The World Health Organization (WHO) is meeting its emergency committee on Thursday to consider whether an outbreak of monkeypox requires declaring a global emergency. For some experts, a WHO decision to act only after the disease has spread across the West could perpetuate the vast inequalities that have emerged between rich and poor countries during the Covid-19 pandemic.
Declaring monkeypox a global emergency would mean that the United Nations health agency assesses the outbreak as an “extraordinary event” and that the disease could spread to even more countries. It would also give the disease the same distinction as the Covid-19 pandemic and the ongoing effort to eradicate polio.
Many scientists doubt that such a declaration will help contain the epidemic, as developed countries that have recorded the most recent cases move quickly to contain the problem. Last week, WHO Director-General Tedros Adhanom Ghebreyesus described monkeypox as a disease identified in more than 40 countries, mostly in Europe, and as “unusual and concerning”.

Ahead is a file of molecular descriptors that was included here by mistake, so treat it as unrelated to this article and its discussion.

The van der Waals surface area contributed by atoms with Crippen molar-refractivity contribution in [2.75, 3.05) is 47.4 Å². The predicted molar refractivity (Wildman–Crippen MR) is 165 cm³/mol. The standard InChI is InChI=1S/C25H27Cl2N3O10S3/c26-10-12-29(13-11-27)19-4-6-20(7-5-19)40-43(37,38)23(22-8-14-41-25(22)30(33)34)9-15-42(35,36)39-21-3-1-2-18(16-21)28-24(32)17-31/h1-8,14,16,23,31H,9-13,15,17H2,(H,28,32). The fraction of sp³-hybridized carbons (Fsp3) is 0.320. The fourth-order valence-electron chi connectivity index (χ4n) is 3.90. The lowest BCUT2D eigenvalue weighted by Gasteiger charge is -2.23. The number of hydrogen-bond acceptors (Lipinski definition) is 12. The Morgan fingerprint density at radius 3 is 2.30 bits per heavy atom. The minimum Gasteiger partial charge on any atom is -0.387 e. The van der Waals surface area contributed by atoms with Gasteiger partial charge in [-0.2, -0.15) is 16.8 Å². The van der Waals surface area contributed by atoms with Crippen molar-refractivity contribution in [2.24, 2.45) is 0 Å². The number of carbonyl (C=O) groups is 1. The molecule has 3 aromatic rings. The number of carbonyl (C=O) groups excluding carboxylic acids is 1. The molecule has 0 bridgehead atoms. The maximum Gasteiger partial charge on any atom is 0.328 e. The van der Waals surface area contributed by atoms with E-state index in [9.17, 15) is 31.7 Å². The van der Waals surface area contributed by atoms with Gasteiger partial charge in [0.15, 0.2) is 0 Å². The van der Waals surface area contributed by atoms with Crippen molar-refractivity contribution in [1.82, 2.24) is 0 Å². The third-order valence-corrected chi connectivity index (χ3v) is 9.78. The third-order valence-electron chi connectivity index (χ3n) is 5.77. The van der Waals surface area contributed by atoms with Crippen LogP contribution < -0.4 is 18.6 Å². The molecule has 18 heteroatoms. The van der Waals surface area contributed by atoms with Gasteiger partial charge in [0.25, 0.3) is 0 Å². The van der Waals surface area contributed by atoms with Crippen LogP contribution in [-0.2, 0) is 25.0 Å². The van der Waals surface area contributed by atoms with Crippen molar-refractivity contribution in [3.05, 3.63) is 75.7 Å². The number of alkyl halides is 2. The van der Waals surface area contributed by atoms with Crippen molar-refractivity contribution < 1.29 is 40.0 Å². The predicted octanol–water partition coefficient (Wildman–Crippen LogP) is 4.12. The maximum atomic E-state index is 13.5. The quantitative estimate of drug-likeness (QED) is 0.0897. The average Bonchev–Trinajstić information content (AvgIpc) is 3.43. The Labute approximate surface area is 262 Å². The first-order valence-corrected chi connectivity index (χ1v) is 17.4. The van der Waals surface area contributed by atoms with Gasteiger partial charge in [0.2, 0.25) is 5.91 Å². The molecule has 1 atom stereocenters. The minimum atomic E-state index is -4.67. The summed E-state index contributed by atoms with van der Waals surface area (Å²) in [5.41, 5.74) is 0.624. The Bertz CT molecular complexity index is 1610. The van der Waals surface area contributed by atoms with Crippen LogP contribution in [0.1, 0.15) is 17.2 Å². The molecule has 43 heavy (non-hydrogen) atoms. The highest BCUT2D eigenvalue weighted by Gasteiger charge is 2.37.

It has been sickening people for decades in central and western Africa, where one version of the disease kills up to 10% of people. Apart from Africa, there have been no deaths recorded so far.
The WHO has also proposed the creation of a vaccine sharing mechanism to help affected countries.
So far, the vast majority of cases in Europe are in men who have had sex with men, but scientists warn that anyone in close contact with an infected person or their clothes or bedding is at risk of infection. People with the condition usually have symptoms such as fever, body ache and itching, but most recover within weeks without needing medical attention.